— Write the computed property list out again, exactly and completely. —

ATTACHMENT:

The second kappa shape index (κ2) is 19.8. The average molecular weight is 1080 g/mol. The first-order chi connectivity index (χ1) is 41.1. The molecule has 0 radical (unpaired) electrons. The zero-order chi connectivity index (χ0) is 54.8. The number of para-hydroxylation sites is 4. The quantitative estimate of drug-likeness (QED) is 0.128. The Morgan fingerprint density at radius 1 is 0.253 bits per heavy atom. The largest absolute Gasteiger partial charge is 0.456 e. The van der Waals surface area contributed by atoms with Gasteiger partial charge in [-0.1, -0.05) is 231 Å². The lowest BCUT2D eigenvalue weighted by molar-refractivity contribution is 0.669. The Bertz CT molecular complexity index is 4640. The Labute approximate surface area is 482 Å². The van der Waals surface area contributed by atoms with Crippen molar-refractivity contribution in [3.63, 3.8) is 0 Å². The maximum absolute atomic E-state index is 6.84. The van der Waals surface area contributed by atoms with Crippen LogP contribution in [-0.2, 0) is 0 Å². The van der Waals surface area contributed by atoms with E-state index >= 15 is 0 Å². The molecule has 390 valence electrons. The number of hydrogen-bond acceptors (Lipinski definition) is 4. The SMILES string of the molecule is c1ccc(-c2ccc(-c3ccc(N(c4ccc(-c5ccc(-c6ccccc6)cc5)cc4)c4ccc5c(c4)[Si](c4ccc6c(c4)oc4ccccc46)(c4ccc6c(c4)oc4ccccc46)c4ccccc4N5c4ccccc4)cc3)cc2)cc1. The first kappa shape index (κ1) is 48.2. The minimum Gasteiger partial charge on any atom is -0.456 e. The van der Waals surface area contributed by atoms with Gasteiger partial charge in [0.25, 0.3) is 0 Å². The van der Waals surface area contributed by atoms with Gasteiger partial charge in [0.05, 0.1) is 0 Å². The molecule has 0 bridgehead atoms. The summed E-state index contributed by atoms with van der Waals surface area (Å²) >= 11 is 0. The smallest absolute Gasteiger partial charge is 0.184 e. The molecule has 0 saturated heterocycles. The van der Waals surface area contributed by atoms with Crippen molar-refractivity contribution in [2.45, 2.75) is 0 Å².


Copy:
The second kappa shape index (κ2) is 19.8. The average molecular weight is 1080 g/mol. The first-order chi connectivity index (χ1) is 41.1. The molecule has 0 radical (unpaired) electrons. The zero-order chi connectivity index (χ0) is 54.8. The number of para-hydroxylation sites is 4. The quantitative estimate of drug-likeness (QED) is 0.128. The Morgan fingerprint density at radius 1 is 0.253 bits per heavy atom. The largest absolute Gasteiger partial charge is 0.456 e. The van der Waals surface area contributed by atoms with Gasteiger partial charge in [-0.1, -0.05) is 231 Å². The lowest BCUT2D eigenvalue weighted by molar-refractivity contribution is 0.669. The Bertz CT molecular complexity index is 4640. The Labute approximate surface area is 482 Å². The van der Waals surface area contributed by atoms with Crippen molar-refractivity contribution in [3.63, 3.8) is 0 Å². The maximum absolute atomic E-state index is 6.84. The van der Waals surface area contributed by atoms with Crippen LogP contribution in [-0.2, 0) is 0 Å². The van der Waals surface area contributed by atoms with E-state index >= 15 is 0 Å². The molecule has 390 valence electrons. The number of hydrogen-bond acceptors (Lipinski definition) is 4. The SMILES string of the molecule is c1ccc(-c2ccc(-c3ccc(N(c4ccc(-c5ccc(-c6ccccc6)cc5)cc4)c4ccc5c(c4)[Si](c4ccc6c(c4)oc4ccccc46)(c4ccc6c(c4)oc4ccccc46)c4ccccc4N5c4ccccc4)cc3)cc2)cc1. The first kappa shape index (κ1) is 48.2. The minimum Gasteiger partial charge on any atom is -0.456 e. The van der Waals surface area contributed by atoms with Gasteiger partial charge in [0.25, 0.3) is 0 Å². The van der Waals surface area contributed by atoms with Gasteiger partial charge in [0.05, 0.1) is 0 Å². The molecule has 0 bridgehead atoms. The summed E-state index contributed by atoms with van der Waals surface area (Å²) >= 11 is 0. The smallest absolute Gasteiger partial charge is 0.184 e. The molecule has 0 saturated heterocycles. The van der Waals surface area contributed by atoms with Crippen molar-refractivity contribution in [2.45, 2.75) is 0 Å².